Erika G Maring PhD MPHErika G. Maring, PhD, MPHResearchers at the University at Albany and Weill Cornell Medical College, New York, discuss proposed changes in HIV-Testing guidelines by the Preventive Services Task Force (USPSTF) in a perspective article in the March 7 issue of the New England Journal of Medicine.

Authors Erika G. Martin, PhD, MPH, assistant professor of public administration and policy at UAlbany’s Rockefeller College and fellow at the Rockefeller Institute of Government, and Bruce R. Schackman, PhD, associate professor of public health and chief of the Division of Health Policy at Weill Cornell, address the broad impact the changes will have on the health care of HIV-infected patients.

The perspective article, “Updating the HIV-Testing Guidelines—A Modest Change with Major Consequences,” argues that changes to proposed guidelines—including assigning a grade A recommendation to screening for HIV in the general population 15 to 65 years of age—will have significant implications for the way HIV testing is financed, largely due to the implementation of the Affordable Care Act. If the grade A recommendation is adopted, most individuals of this age who have public or private health insurance coverage will be able to receive an HIV test without any out-of-pocket cost.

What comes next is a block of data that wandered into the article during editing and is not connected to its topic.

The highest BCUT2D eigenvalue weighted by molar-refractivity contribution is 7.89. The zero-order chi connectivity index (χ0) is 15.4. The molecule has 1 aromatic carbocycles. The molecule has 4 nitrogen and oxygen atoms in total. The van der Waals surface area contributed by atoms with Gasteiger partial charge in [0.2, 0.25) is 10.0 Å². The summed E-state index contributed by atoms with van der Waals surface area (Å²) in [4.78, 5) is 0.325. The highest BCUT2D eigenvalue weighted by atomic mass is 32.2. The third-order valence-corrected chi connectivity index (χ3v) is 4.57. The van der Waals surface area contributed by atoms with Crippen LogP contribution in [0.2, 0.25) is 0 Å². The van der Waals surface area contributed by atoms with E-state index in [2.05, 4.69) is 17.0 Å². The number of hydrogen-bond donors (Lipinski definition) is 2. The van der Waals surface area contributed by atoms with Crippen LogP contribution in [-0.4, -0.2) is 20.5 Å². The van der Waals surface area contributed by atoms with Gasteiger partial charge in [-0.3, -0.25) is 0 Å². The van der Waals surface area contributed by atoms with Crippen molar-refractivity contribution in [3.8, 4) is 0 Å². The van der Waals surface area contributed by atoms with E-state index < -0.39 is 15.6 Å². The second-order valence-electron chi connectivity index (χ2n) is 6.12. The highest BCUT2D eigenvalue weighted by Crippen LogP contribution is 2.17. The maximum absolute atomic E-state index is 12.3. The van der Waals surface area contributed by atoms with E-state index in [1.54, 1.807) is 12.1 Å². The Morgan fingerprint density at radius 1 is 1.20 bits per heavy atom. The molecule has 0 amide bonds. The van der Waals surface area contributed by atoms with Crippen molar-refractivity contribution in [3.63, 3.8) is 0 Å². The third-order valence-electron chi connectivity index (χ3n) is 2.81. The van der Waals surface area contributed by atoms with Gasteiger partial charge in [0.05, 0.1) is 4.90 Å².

Martin and Schackman also point out that the cost of HIV testing is the “tip of the iceberg,” because most HIV costs are for treatment after diagnosis.

Bruce Schackman PhDBruce Schackman, PhDDespite expanded insurance availability as a result of the Affordable Care Act, major reductions in safety net funding “would make it difficult to support HIV-infected patients who cannot successfully navigate the new environment or afford subsidized insurance with sufficiently generous benefits to cover their care.”

The expected shift of funding from safety-net hospitals to community health centers may also reduce capacity at HIV clinics serving low-income patients, according to the authors.

“Improving insurance coverage for HIV testing is a critical step for identifying the one-fifth of people living with HIV who are unaware of their infection,” Martin says.

“Removing these financial barriers is a significant step, but anyone who is identified as HIV-infected must also be linked to and retained in care in order to improve their health and prevent further HIV transmission,” Schackman adds.

[Source: Weill Cornell Medical College]